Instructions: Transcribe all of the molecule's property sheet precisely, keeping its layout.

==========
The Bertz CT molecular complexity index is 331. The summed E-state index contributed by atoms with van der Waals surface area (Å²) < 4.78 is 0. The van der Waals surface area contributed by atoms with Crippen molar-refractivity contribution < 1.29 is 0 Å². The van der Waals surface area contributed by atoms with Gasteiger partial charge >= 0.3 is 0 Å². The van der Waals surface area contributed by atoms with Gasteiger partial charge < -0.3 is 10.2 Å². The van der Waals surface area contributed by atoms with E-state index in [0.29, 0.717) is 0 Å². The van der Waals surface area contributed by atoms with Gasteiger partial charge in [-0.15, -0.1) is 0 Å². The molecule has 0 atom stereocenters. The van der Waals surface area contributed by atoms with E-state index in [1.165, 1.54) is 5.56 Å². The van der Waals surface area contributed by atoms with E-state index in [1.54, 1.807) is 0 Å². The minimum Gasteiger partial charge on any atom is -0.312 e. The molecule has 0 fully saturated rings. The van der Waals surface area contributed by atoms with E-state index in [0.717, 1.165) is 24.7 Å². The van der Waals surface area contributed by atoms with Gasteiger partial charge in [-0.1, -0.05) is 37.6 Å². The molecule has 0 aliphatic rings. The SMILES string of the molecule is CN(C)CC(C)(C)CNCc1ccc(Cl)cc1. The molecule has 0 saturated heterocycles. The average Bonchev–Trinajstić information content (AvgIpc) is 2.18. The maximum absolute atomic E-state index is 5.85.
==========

The Bertz CT molecular complexity index is 331. The summed E-state index contributed by atoms with van der Waals surface area (Å²) < 4.78 is 0. The van der Waals surface area contributed by atoms with Crippen molar-refractivity contribution < 1.29 is 0 Å². The van der Waals surface area contributed by atoms with Gasteiger partial charge >= 0.3 is 0 Å². The van der Waals surface area contributed by atoms with Gasteiger partial charge < -0.3 is 10.2 Å². The van der Waals surface area contributed by atoms with E-state index in [0.29, 0.717) is 0 Å². The van der Waals surface area contributed by atoms with Gasteiger partial charge in [-0.15, -0.1) is 0 Å². The molecule has 0 atom stereocenters. The van der Waals surface area contributed by atoms with E-state index in [1.165, 1.54) is 5.56 Å². The van der Waals surface area contributed by atoms with E-state index in [1.54, 1.807) is 0 Å². The minimum Gasteiger partial charge on any atom is -0.312 e. The molecule has 0 fully saturated rings. The van der Waals surface area contributed by atoms with E-state index in [0.717, 1.165) is 24.7 Å². The van der Waals surface area contributed by atoms with Gasteiger partial charge in [-0.1, -0.05) is 37.6 Å². The molecule has 0 aliphatic rings. The SMILES string of the molecule is CN(C)CC(C)(C)CNCc1ccc(Cl)cc1. The molecule has 0 saturated heterocycles. The average Bonchev–Trinajstić information content (AvgIpc) is 2.18. The maximum absolute atomic E-state index is 5.85.